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Guided Acoustic Waves in Nano-Objects

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Probing the acoustic vibrations at the nanoscale at the gigahertz frequencies is an experimental challenge that attracts a considerable attention. Indeed, a better understanding of these acoustic vibrations is a way to test the validity of the classical continuum theory of elasticity at the nanoscale. Besides, further investigations reveal that the nano-objects vibrations frequencies provide a real acoustic fingerprint to characterize the size, shape or material of the nano-object. It has also been considered that these nano-objects could be used as acoustic transducers to design acoustic microscope with a nanometric resolution. However, up to now, only confined acoustic modes have been investigated. Physicists from the INSP go beyond and design an experimental setup to study the propagating acoustic waves in single nano-objects.

In order to study the gigahertz propagating acoustic waves in single nano-objects, we design gold « nanobeams » using the electronic lithography in the INSP’s clean room (Figure 1). These gold nanostructures have a rectangular cross section. Their thickness is fixed to 110 nm, their width ranges from 200 to 800 nm and their length exceeds 15 µm. To reduce the influence of the silicon substrate, a chemical etching in performed : the gold nanobeams are then suspended several micrometers above the substrate (Figure 1). By considerably reducing the relaxation channel toward the substrate, this suspended geometry results in a huge increase of the quality factor of our nano-resonators.

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(Top) Artistic 3D view : pump-probe spectroscopy of propagating acoustic waves in a gold nanobeam suspended above a silicon substrate. (Bottom) Scanning electron microscope image of the nanobeams.

In time-resolved pump-probe spectroscopy, acoustic modes are excited by a femtosecond laser. A very short (100 fs) laser pulse of blue light is absorbed by the metallic structure which heats the electrons. The excess energy is then transmitted to the crystal lattice causing periodic expansion and contraction of the nano-object. These periodic vibrations are monitored via detection of the concomitant changes of its optical response by an other laser pulse of red light : acoustic waves modify the refractive index of the material which modulates the intensity of the reflected light. The probe beam is fixed on a XY piezoelectric stage such as it is laterally positioned with respect to the pump beam. The propagation of acoustic wave packet in single nano-objects is then investigated.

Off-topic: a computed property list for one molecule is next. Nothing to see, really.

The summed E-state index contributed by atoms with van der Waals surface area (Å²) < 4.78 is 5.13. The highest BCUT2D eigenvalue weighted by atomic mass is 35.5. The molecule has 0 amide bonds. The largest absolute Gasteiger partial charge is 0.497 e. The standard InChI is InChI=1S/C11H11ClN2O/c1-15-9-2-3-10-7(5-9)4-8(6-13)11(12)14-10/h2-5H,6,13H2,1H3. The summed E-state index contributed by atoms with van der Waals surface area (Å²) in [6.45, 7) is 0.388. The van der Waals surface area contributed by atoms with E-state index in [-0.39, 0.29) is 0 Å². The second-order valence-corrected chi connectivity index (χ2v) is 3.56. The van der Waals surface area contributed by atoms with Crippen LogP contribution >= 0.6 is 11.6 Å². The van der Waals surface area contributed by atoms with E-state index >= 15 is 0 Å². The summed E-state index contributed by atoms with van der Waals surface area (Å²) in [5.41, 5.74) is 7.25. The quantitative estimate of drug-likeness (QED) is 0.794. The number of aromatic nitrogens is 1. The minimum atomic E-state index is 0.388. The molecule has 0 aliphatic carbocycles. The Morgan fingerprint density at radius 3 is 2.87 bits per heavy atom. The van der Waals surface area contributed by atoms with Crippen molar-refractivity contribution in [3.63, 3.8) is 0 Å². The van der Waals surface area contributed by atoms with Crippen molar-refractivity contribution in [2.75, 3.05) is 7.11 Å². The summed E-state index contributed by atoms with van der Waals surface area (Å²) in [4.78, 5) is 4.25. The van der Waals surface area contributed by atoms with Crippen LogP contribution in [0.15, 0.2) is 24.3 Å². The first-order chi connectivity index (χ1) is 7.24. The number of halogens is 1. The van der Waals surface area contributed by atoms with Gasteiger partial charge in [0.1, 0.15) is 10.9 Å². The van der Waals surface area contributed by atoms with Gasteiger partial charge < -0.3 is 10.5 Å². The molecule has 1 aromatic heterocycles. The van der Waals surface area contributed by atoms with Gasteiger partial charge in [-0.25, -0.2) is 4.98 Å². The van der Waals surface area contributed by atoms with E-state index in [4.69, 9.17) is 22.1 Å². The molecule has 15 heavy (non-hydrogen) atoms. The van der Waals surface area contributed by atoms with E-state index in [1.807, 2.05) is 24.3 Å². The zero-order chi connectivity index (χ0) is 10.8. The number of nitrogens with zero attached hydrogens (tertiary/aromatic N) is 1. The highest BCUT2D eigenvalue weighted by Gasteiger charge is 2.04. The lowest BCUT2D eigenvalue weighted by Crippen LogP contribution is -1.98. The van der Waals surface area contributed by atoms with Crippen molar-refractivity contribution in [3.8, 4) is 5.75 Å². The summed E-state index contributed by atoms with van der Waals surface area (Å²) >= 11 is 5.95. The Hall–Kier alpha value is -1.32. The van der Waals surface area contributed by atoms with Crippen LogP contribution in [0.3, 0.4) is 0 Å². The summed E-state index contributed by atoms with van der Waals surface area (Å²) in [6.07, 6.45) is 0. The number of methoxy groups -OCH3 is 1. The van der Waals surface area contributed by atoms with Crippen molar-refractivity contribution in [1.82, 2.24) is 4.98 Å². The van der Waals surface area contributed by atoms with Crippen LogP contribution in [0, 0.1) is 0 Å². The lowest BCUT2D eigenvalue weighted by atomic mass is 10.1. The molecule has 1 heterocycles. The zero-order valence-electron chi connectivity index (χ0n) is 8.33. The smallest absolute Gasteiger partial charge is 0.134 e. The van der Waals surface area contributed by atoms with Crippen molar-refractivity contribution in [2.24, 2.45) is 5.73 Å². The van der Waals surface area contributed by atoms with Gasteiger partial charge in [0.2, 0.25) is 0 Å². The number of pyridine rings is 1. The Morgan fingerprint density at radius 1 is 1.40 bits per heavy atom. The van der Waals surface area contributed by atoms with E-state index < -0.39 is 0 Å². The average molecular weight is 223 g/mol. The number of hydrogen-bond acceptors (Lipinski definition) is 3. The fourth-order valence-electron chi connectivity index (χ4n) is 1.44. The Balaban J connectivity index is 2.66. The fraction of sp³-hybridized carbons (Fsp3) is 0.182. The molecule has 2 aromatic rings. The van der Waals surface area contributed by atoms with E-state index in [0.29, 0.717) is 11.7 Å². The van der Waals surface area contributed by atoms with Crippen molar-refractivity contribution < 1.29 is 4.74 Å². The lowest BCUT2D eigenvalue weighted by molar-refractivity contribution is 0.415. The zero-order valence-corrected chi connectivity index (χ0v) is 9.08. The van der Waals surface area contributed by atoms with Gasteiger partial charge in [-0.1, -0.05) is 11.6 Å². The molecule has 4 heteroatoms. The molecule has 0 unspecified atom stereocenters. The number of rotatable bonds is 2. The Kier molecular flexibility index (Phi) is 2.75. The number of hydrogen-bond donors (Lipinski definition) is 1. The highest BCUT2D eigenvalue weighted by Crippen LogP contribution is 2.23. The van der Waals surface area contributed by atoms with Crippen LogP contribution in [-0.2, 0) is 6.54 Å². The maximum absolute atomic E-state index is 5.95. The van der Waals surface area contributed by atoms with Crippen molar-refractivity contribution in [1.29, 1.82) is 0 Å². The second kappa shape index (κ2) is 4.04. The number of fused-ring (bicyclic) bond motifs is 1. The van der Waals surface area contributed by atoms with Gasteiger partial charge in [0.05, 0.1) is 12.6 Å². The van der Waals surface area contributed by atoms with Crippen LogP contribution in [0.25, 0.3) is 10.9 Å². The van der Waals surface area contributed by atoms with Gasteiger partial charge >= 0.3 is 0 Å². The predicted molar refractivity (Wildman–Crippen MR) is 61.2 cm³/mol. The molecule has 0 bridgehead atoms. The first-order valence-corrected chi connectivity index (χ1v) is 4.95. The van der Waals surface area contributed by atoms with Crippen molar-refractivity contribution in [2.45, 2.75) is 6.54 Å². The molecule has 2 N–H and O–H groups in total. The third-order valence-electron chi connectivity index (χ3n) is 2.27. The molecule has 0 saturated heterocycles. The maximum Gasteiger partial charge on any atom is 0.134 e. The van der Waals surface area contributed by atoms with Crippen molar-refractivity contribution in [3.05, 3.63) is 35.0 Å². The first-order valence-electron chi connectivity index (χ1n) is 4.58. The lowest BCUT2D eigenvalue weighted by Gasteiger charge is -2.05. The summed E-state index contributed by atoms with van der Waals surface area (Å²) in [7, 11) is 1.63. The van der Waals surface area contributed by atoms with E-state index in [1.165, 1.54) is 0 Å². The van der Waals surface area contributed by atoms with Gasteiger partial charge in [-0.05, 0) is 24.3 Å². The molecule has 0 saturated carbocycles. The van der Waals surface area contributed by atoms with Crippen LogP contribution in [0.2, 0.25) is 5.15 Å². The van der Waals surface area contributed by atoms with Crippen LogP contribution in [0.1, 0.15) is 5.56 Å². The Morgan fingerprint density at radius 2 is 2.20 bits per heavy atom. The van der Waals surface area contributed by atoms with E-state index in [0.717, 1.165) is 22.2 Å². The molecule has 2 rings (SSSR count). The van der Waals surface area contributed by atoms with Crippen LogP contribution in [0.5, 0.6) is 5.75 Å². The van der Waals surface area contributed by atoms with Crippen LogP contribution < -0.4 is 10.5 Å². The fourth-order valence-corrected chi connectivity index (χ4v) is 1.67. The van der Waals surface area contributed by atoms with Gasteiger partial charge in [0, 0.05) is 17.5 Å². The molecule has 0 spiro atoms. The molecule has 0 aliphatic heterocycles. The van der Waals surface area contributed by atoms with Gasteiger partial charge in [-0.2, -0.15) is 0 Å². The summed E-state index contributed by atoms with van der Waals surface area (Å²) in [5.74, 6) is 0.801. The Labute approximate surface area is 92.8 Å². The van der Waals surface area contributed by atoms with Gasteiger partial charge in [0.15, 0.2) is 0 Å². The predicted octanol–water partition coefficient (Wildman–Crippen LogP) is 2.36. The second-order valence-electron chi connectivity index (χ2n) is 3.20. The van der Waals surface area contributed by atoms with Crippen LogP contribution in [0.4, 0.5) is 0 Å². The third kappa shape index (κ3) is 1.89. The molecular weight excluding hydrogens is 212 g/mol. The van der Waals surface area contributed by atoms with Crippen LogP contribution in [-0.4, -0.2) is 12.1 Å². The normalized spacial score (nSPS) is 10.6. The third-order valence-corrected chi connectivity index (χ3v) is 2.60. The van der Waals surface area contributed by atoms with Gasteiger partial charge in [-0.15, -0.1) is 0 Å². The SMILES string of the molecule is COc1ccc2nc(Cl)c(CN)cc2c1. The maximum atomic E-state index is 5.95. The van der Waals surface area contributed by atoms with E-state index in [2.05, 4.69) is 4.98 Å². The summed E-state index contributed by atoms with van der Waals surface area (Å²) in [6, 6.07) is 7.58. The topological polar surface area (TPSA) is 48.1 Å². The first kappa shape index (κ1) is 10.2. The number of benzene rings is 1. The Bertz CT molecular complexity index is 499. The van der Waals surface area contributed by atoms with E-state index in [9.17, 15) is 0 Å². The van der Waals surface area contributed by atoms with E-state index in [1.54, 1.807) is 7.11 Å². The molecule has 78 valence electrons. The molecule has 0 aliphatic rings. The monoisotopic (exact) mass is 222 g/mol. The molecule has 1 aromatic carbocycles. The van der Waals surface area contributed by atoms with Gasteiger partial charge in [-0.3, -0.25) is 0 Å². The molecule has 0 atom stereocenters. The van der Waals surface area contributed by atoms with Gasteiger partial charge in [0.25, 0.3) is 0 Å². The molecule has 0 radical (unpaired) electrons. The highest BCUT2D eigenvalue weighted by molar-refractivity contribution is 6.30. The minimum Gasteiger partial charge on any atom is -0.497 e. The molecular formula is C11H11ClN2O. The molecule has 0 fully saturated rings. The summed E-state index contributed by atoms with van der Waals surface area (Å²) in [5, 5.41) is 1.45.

Thanks to the propagation, the deduced material properties are more accurate than the characterization of the resonant frequency only. Indeed, the spectral resolution is limited by the strong attenuation of acoustic vibrations in metallic nano-object around 0.5 GHz. Owing to the measurement uncertainties, the experimental mode observed at 3.2 GHz is not identified unambiguously as the three modes d1, f2 ou s2 (Figure 2.a) can correspond to this measured frequency. To circumvent this issue, acoustic modes dispersion relations can be computed and the propagation of each mode is simulated (Figure 2.c). A careful analysis of both the envelope and the phase propagation direction of each simulation with the actual experimental signal results in the unambiguous acoustic mode discrimination. The acoustic mode observed at 3.2 GHz in the gold nanobeam is the width dilatational mode of the beam d1. .

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(a )Acoustic modes dispersion relations calculated by the finite elements method in a gold nanobeam. d1, f2 et s2 refer, respectively, to flexural, shear, and dilatational modes. Their frequency at k = 0 lies between 3.2 and 3.6 GHz : the three modes can correspond to the measured frequency at 3.2±0,5GHz. (b) Mode shapes of the acoustic modes calculated using the finite elements method. Black arrows indicate the displacement field direction. (c) Propagating acoustic wave-packet : experiment d1,exp, simulations d1,th, f2,th and s2,th. The first dilatational mode d1 is the only one to exhibit an opposite

This direct experimental observation of gigahertz propagating nanoacoustic waves on a single nano-object emerge as a useful characterization tool that accurately complete the confined modes characterization. By merging the guiding and confinement of acoustic waves in nano-object, this study paves the way to use nanowires as nanometric lateral size acoustic transducers to synthesize complex wave fronts at the nanoscale and the picosecond time scale.

References
« Backward Propagating Acoustics Waves in Single Gold NanoBeams »
Cyril Jean ; Laurent Belliard ; Loïc Becerra ; Bernard Perrin
Applied Physics Letters, 107, 193103 (2015)

« Direct Observation of Gigahertz Coherent Guided Acoustic Phonons in Free-Standing Single Copper Nanowires »
Cyril Jean ; Laurent Belliard ; Thomas W. Cornelius ; Olivier Thomas ; Maria-Eugenia Toimil-Molares ; Marco Cassinelli ; Bernard Perrin
The Journal of Physical Chemistry Letters, 5(23), 4100-4104 (2014)

Contacts
Cyril Jean
Laurent Belliard